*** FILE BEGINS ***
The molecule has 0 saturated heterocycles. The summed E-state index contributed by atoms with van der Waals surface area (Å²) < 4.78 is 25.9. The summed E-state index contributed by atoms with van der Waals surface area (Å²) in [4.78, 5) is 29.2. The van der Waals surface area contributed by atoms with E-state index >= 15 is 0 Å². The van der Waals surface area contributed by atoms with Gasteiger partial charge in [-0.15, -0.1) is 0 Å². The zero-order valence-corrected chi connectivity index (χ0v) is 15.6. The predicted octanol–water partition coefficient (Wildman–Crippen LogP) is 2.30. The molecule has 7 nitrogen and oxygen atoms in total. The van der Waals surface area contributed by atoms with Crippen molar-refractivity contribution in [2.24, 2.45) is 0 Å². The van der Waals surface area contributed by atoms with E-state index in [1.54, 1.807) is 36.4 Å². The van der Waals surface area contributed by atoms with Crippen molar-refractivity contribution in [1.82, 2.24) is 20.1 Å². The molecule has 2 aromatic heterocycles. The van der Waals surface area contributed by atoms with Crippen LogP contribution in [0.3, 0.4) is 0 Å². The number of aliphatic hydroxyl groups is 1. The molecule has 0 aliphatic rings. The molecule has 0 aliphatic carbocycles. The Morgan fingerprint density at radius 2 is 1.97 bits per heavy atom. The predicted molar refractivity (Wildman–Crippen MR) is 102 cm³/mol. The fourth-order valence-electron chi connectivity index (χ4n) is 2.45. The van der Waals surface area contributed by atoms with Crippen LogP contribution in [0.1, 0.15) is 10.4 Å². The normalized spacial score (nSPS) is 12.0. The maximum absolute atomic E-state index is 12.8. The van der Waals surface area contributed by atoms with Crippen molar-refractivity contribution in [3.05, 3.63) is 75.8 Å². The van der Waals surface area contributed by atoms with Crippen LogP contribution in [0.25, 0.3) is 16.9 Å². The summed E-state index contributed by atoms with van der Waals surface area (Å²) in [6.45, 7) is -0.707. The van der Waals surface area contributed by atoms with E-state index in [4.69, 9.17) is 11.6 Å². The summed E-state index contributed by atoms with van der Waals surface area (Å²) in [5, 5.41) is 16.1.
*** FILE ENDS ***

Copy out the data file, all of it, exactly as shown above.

The molecule has 0 saturated heterocycles. The summed E-state index contributed by atoms with van der Waals surface area (Å²) < 4.78 is 25.9. The summed E-state index contributed by atoms with van der Waals surface area (Å²) in [4.78, 5) is 29.2. The van der Waals surface area contributed by atoms with E-state index >= 15 is 0 Å². The van der Waals surface area contributed by atoms with Gasteiger partial charge in [-0.15, -0.1) is 0 Å². The zero-order valence-corrected chi connectivity index (χ0v) is 15.6. The predicted octanol–water partition coefficient (Wildman–Crippen LogP) is 2.30. The molecule has 7 nitrogen and oxygen atoms in total. The van der Waals surface area contributed by atoms with Crippen molar-refractivity contribution in [2.24, 2.45) is 0 Å². The van der Waals surface area contributed by atoms with E-state index in [1.54, 1.807) is 36.4 Å². The van der Waals surface area contributed by atoms with Crippen molar-refractivity contribution in [1.82, 2.24) is 20.1 Å². The molecule has 2 aromatic heterocycles. The van der Waals surface area contributed by atoms with Crippen LogP contribution in [0.3, 0.4) is 0 Å². The number of aliphatic hydroxyl groups is 1. The molecule has 0 aliphatic rings. The molecule has 0 aliphatic carbocycles. The Morgan fingerprint density at radius 2 is 1.97 bits per heavy atom. The predicted molar refractivity (Wildman–Crippen MR) is 102 cm³/mol. The fourth-order valence-electron chi connectivity index (χ4n) is 2.45. The van der Waals surface area contributed by atoms with Crippen LogP contribution in [0.1, 0.15) is 10.4 Å². The normalized spacial score (nSPS) is 12.0. The maximum absolute atomic E-state index is 12.8. The van der Waals surface area contributed by atoms with Crippen molar-refractivity contribution in [3.05, 3.63) is 75.8 Å². The van der Waals surface area contributed by atoms with Crippen LogP contribution in [0.25, 0.3) is 16.9 Å². The summed E-state index contributed by atoms with van der Waals surface area (Å²) in [6.45, 7) is -0.707. The van der Waals surface area contributed by atoms with E-state index in [4.69, 9.17) is 11.6 Å². The summed E-state index contributed by atoms with van der Waals surface area (Å²) in [5, 5.41) is 16.1.